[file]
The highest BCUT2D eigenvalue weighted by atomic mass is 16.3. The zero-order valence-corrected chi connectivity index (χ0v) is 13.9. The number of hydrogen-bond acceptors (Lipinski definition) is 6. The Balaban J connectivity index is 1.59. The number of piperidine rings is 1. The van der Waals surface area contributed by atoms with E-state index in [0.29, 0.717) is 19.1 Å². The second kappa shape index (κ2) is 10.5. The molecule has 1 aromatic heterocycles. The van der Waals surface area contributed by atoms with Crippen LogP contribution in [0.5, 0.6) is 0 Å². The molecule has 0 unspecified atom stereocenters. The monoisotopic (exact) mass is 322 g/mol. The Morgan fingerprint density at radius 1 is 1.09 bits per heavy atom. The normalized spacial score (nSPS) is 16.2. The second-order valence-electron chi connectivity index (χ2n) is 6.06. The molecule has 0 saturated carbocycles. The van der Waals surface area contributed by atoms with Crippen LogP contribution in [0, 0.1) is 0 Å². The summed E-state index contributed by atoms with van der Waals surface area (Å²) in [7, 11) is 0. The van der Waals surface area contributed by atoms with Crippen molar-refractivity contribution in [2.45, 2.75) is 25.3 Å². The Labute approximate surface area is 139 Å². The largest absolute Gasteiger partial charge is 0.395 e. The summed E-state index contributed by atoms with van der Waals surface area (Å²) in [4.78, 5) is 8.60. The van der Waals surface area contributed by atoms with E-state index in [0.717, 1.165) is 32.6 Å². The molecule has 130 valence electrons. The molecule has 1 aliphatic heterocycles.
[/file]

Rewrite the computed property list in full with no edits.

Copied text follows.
The highest BCUT2D eigenvalue weighted by atomic mass is 16.3. The zero-order valence-corrected chi connectivity index (χ0v) is 13.9. The number of hydrogen-bond acceptors (Lipinski definition) is 6. The Balaban J connectivity index is 1.59. The number of piperidine rings is 1. The van der Waals surface area contributed by atoms with E-state index in [0.29, 0.717) is 19.1 Å². The second kappa shape index (κ2) is 10.5. The molecule has 1 aromatic heterocycles. The van der Waals surface area contributed by atoms with Crippen LogP contribution in [0.5, 0.6) is 0 Å². The molecule has 0 unspecified atom stereocenters. The monoisotopic (exact) mass is 322 g/mol. The Morgan fingerprint density at radius 1 is 1.09 bits per heavy atom. The normalized spacial score (nSPS) is 16.2. The second-order valence-electron chi connectivity index (χ2n) is 6.06. The molecule has 0 saturated carbocycles. The van der Waals surface area contributed by atoms with Crippen LogP contribution in [0, 0.1) is 0 Å². The summed E-state index contributed by atoms with van der Waals surface area (Å²) in [7, 11) is 0. The van der Waals surface area contributed by atoms with Crippen molar-refractivity contribution in [2.45, 2.75) is 25.3 Å². The Labute approximate surface area is 139 Å². The largest absolute Gasteiger partial charge is 0.395 e. The summed E-state index contributed by atoms with van der Waals surface area (Å²) in [4.78, 5) is 8.60. The van der Waals surface area contributed by atoms with E-state index in [0.717, 1.165) is 32.6 Å². The molecule has 130 valence electrons. The molecule has 1 aliphatic heterocycles.